However, the camps are staggered a lot better than on Marangu. On your last day before the summit attempt you only ascend a few hundred meters, and you have all afternoon to rest and acclimatize. With a good operator you have an 80 – 90% chance to make it to the crater rim, and 70 – 80% will make it to Uhuru Peak. (If you have some trekking experience your chances to make it to the summit could be as good as 90%. (The remaining 10% come down to weather, individual preparation, individual altitude tolerance and unforeseen mishaps.) The Rongai route has another important advantage: the northern side of Kilimanjaro is a lot drier than the other side. Your chances NOT to get soaked on the first days are excellent. Especially if you climb Kilimanjaro during one of the wetter periods of the year, using Rongai makes a lot of sense.
04: The Shira Route
The Shira route approaches Kilimanjaro from the west and then joins the Machame route. Hence everything that has been said about the Machame climb route also applies to the Shira route. There are several variations to the Shira route. It can be done in six days but most operators also offer a longer version of it. (A really good operator will also time their departure and stagger their camps in a way that avoids the heaviest traffic on the Machame trail.)
That and the added transport cost can make Shira a more expensive option. The first day on the Shira route is different to other climb routes: It follows a four wheel drive route. So you either walk on the road for most of the day (not very attractive) or you opt to drive as far as possible. The latter not only means you skip the first stage of the climb, the rainforest zone. It also means that you catapult your body to a height of over 3500 m/11500 ft without time for proper acclimatization. If you live near sea level and you only flew into Tanzania the day before, this may hurt.
Overall, Shira has excellent success rates if the schedule involves a night at Karanga Valley (making for a short and easy day before the summit day). However, the good success rate is partly due to the operators on this route being higher level than on the more crowded routes. Like the Machame route, the Shira route is for people who are confident in their ability to hike in difficult terrain and camp out for extended periods. It has less traffic but it is a more expensive option. You should also be confident about the way you will react to the altitude on the first day.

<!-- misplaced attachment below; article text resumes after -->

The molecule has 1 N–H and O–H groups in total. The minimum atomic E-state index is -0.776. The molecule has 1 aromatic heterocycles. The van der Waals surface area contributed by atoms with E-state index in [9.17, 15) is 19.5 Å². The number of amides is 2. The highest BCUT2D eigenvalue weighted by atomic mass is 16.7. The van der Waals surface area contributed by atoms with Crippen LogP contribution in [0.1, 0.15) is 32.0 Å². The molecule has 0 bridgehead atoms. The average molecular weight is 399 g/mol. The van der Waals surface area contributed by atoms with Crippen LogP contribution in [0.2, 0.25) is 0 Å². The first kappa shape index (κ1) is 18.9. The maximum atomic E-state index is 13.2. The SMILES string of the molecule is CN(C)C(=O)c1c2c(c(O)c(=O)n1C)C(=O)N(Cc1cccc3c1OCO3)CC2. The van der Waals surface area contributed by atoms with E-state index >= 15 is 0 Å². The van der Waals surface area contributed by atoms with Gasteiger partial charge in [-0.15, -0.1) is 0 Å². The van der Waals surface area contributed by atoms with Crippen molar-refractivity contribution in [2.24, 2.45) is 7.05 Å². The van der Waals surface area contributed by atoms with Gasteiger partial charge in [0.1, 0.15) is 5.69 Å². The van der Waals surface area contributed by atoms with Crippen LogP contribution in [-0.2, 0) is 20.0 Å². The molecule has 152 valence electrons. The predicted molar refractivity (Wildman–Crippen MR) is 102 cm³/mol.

05: The Lemosho Route
Like the Shira route, the Lemosho route approaches Kilimanjaro from the west and then joins the Machame route. Hence everything that has been said about the Machame climb route also applies to the Lemosho route. The first two days on the Lemosho route take you through beautiful and very remote rainforest, with good chances of seeing wildlife. The start of the trail is also known as the Lemosho Glades.
Lemosho is usually a longer trek, seven or eight days, and there are many variations of it. Which one you take depends on the operator. (A really good operator will also time their departure and stagger their camps in a way that avoids the heaviest traffic on the Machame trail.). The length, the remoteness and the added transport cost make Lemosho a rather expensive option.
However, the longer itinerary and the fact that there are no budget operators (you can’t do this route on a budget) lead to excellent success rates on this route and it has become quite a popular one. It is a route for people who are confident in their ability to hike in difficult terrain and camp out for extended periods, who want a superb wilderness experience and for whom cost is not the main consideration.
06: The Umbwe Route
The Umbwe route is not a technical route, but it is a very direct, very steep, very tough, and in parts very exposed route. The Umbwe route joins the Machame route near the Barranco Camp on the second night. On the other routes Barranco Camp is reached on the third or fourth night. Goes to show how much steeper Umbwe is…
Parts of the trail on the first day are so steep; they can only be negotiated because the tree roots provide something like steps. The tree roots also serve as handle bars to haul you up where needed. The second day is also steep and uphill all the way. The exposed ridge is not for people uncomfortable at heights… And have a guess why the “Rope Rock” (Jiwe Kamba) is called “Rope Rock”. This is the most difficult and demanding of all Kilimanjaro climb routes. Don’t even think about it unless you have experience climbing mountains. Having said that, it is a spectacular route!